The resort so far consists of a main restaurant building and a handful of rooms, both traditional wooden ‘native huts’ on stilts and more upscale ‘deluxe’ rooms with ensuite bathrooms. I stayed in a native hut which had shared bathroom facilities; this was not a problem since we were the only guests at the resort! The accommodation was very clean and new.
As it is still in soft opening, some aspects of the resort are still rather incomplete and diving supplies, staff and food were brought over from Exotic’s main Malapascua centre specifically for our short stay. Furthermore, construction of the resort suffered a setback when a typhoon hit in 2014, damaging a new pier, so work is still ongoing. The meals (full board) were quite simple and there was no menu to choose from but they were fresh and tasty nonetheless.
The island is remote and needless to say there is no wi-fi; only a very weak Globe mobile network signal if you are lucky. Electricity is supplied by a generator and only available for a few hours a day. A fully-functional dive shop has yet to be constructed; during our stay there was only a small compressor for filling our tanks and our gear stayed on the dive boat.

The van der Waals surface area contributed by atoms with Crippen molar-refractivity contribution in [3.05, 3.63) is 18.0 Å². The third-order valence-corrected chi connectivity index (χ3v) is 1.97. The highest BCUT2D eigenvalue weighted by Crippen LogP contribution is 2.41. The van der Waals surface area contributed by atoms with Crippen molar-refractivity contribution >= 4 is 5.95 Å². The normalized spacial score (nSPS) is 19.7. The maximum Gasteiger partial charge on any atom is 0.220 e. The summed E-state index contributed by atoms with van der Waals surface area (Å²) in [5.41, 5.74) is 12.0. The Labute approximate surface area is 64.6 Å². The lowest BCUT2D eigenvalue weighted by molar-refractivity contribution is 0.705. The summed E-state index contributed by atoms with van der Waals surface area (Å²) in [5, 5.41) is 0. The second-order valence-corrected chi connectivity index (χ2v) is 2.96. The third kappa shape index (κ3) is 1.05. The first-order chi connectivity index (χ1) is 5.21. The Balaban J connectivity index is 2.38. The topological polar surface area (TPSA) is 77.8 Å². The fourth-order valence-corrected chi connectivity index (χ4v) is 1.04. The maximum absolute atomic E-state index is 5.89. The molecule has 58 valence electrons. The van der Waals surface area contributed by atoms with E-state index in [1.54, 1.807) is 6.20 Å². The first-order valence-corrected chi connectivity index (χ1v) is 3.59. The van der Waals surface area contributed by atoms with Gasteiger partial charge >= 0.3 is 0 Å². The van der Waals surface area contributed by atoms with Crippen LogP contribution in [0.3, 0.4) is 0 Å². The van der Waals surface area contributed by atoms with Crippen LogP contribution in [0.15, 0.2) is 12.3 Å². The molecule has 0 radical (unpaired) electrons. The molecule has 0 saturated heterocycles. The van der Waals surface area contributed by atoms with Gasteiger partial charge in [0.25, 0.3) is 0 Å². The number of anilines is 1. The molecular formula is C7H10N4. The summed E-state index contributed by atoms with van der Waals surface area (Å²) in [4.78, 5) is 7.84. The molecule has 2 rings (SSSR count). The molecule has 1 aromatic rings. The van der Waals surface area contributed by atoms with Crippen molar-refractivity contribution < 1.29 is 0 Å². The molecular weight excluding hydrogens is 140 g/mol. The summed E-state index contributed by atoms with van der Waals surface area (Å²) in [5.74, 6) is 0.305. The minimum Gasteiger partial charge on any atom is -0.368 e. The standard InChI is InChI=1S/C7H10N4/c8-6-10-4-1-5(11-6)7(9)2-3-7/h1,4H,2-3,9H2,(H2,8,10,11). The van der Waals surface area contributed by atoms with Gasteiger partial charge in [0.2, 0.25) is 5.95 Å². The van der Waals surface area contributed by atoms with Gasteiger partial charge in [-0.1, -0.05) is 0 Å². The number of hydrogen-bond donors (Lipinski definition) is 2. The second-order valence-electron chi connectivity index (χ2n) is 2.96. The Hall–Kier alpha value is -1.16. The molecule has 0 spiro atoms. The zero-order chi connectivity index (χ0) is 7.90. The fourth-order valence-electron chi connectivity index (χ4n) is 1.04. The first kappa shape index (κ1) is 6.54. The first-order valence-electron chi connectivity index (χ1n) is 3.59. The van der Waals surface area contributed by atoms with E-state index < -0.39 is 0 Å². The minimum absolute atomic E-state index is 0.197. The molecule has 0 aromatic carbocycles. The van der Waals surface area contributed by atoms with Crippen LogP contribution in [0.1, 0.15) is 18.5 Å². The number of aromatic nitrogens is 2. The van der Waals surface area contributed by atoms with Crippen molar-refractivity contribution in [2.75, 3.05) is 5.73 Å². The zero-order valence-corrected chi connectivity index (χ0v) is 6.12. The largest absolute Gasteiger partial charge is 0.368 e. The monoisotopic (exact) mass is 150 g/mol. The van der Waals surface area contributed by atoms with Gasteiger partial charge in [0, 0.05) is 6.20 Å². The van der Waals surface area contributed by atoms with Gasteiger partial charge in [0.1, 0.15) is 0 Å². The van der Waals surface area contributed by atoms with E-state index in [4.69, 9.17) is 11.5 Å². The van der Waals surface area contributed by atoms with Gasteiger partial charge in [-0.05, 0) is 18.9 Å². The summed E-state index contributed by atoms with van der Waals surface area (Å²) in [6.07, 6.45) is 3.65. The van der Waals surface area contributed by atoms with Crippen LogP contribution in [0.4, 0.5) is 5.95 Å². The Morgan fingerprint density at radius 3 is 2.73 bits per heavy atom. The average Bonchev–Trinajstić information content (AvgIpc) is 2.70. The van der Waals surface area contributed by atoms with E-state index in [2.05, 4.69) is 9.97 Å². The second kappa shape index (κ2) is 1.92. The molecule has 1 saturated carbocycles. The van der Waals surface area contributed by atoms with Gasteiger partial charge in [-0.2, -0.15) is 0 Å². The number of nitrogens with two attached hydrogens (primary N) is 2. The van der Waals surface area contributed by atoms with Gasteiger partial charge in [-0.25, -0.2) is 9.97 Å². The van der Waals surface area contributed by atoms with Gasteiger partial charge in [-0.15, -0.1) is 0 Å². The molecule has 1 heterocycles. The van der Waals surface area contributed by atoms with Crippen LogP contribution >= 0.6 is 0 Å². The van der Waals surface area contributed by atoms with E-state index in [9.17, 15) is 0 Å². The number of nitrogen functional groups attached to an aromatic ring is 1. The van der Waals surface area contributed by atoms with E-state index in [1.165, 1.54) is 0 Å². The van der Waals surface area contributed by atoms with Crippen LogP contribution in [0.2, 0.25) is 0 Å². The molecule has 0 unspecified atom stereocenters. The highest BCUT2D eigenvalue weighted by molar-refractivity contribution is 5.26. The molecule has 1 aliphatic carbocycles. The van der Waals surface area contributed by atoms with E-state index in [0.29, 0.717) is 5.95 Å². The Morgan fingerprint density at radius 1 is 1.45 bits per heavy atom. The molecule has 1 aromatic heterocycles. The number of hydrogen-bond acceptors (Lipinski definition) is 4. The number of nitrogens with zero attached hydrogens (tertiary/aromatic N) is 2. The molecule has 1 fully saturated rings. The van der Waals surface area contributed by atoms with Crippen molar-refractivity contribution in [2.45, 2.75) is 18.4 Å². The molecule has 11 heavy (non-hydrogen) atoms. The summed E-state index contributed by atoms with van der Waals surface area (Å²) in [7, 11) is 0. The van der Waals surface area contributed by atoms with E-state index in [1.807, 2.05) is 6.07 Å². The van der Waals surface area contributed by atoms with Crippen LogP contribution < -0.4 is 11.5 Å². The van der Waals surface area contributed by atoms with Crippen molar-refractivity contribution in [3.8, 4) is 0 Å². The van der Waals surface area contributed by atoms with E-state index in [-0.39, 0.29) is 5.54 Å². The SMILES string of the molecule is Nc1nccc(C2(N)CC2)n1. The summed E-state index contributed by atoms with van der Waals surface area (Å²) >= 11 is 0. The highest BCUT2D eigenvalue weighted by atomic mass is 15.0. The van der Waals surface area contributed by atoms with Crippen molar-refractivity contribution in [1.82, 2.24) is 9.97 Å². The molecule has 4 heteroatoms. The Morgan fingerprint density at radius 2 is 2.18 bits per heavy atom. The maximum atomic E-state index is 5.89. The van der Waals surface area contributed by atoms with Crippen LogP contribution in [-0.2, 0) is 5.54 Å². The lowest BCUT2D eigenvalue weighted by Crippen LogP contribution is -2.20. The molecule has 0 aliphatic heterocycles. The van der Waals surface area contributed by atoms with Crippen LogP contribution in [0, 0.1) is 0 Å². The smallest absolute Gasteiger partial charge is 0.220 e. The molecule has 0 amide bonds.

As a result of this, the experience felt more like some kind of luxury camping trip than a stay at a classy boutique resort, but the staff did their best to make us feel comfortable, and staying at this peaceful location felt like a genuine escape from civilization.
Of course, no review of a dive resort would be complete without a discussion of the diving itself. A full report of the dive sites at Kerikite (with photos) will be provided in the next post. The short version is that the diving is very decent, and quite varied. Although the sites were not the most spectacular I have seen in the country, there were still a few nice surprises and interesting topography. The other photographer in our party and I were kept very busy with both plentiful macro life and colourful and mostly healthy coral landscapes. There were also a couple of shark sightings and some fairly abundant fish life on some of the dives.